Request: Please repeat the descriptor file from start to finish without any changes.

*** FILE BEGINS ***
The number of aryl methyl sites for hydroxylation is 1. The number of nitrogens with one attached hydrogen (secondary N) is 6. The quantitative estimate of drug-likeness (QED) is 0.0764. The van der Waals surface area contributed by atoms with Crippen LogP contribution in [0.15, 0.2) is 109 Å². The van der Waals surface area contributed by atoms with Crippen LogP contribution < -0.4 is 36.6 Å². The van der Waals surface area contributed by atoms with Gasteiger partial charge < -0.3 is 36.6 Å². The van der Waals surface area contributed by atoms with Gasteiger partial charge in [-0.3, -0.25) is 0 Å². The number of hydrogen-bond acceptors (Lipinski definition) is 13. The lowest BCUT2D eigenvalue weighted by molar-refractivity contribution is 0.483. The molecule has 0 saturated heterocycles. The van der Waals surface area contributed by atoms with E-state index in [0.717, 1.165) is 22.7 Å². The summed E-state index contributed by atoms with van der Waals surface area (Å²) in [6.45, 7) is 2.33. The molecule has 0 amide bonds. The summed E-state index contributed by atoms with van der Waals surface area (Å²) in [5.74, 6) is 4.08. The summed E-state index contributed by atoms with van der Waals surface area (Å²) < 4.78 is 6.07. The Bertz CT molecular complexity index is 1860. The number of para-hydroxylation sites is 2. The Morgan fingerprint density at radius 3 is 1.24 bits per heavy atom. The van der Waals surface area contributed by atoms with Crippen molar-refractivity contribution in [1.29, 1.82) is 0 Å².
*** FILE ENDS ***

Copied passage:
The number of aryl methyl sites for hydroxylation is 1. The number of nitrogens with one attached hydrogen (secondary N) is 6. The quantitative estimate of drug-likeness (QED) is 0.0764. The van der Waals surface area contributed by atoms with Crippen LogP contribution in [0.15, 0.2) is 109 Å². The van der Waals surface area contributed by atoms with Crippen LogP contribution < -0.4 is 36.6 Å². The van der Waals surface area contributed by atoms with Gasteiger partial charge < -0.3 is 36.6 Å². The van der Waals surface area contributed by atoms with Gasteiger partial charge in [-0.3, -0.25) is 0 Å². The number of hydrogen-bond acceptors (Lipinski definition) is 13. The lowest BCUT2D eigenvalue weighted by molar-refractivity contribution is 0.483. The molecule has 0 saturated heterocycles. The van der Waals surface area contributed by atoms with E-state index in [0.717, 1.165) is 22.7 Å². The summed E-state index contributed by atoms with van der Waals surface area (Å²) in [6.45, 7) is 2.33. The molecule has 0 amide bonds. The summed E-state index contributed by atoms with van der Waals surface area (Å²) in [5.74, 6) is 4.08. The summed E-state index contributed by atoms with van der Waals surface area (Å²) < 4.78 is 6.07. The Bertz CT molecular complexity index is 1860. The number of para-hydroxylation sites is 2. The Morgan fingerprint density at radius 3 is 1.24 bits per heavy atom. The van der Waals surface area contributed by atoms with Crippen molar-refractivity contribution in [1.29, 1.82) is 0 Å².